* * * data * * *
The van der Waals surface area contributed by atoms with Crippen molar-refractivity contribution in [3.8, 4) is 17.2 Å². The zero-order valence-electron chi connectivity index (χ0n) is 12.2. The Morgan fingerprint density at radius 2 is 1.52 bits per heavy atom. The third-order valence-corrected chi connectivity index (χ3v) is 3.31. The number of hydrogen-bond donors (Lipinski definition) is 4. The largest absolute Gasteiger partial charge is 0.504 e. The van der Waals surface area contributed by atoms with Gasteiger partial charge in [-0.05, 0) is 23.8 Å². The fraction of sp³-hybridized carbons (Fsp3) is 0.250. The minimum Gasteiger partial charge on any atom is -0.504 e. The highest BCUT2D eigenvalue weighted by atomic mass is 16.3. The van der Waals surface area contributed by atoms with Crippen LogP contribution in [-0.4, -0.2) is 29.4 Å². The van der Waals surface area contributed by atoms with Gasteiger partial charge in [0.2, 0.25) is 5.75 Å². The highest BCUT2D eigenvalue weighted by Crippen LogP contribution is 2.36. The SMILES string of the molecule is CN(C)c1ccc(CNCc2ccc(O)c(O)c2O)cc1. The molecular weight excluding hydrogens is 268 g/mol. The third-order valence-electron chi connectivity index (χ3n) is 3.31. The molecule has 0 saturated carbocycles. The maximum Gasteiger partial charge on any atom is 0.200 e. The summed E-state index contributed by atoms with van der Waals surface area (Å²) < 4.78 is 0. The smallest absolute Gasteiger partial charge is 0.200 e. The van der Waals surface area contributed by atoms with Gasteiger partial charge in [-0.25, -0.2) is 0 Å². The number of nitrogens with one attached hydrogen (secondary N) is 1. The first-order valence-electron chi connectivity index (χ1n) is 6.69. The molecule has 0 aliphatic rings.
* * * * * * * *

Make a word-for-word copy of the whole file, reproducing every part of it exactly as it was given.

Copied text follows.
The van der Waals surface area contributed by atoms with Crippen molar-refractivity contribution in [3.8, 4) is 17.2 Å². The zero-order valence-electron chi connectivity index (χ0n) is 12.2. The Morgan fingerprint density at radius 2 is 1.52 bits per heavy atom. The third-order valence-corrected chi connectivity index (χ3v) is 3.31. The number of hydrogen-bond donors (Lipinski definition) is 4. The largest absolute Gasteiger partial charge is 0.504 e. The van der Waals surface area contributed by atoms with Gasteiger partial charge in [-0.05, 0) is 23.8 Å². The fraction of sp³-hybridized carbons (Fsp3) is 0.250. The minimum Gasteiger partial charge on any atom is -0.504 e. The highest BCUT2D eigenvalue weighted by atomic mass is 16.3. The van der Waals surface area contributed by atoms with Crippen LogP contribution in [-0.4, -0.2) is 29.4 Å². The van der Waals surface area contributed by atoms with Gasteiger partial charge in [0.2, 0.25) is 5.75 Å². The highest BCUT2D eigenvalue weighted by Crippen LogP contribution is 2.36. The SMILES string of the molecule is CN(C)c1ccc(CNCc2ccc(O)c(O)c2O)cc1. The molecular weight excluding hydrogens is 268 g/mol. The third-order valence-electron chi connectivity index (χ3n) is 3.31. The molecule has 0 saturated carbocycles. The maximum Gasteiger partial charge on any atom is 0.200 e. The summed E-state index contributed by atoms with van der Waals surface area (Å²) < 4.78 is 0. The smallest absolute Gasteiger partial charge is 0.200 e. The van der Waals surface area contributed by atoms with Gasteiger partial charge in [-0.25, -0.2) is 0 Å². The number of nitrogens with one attached hydrogen (secondary N) is 1. The first-order valence-electron chi connectivity index (χ1n) is 6.69. The molecule has 0 aliphatic rings.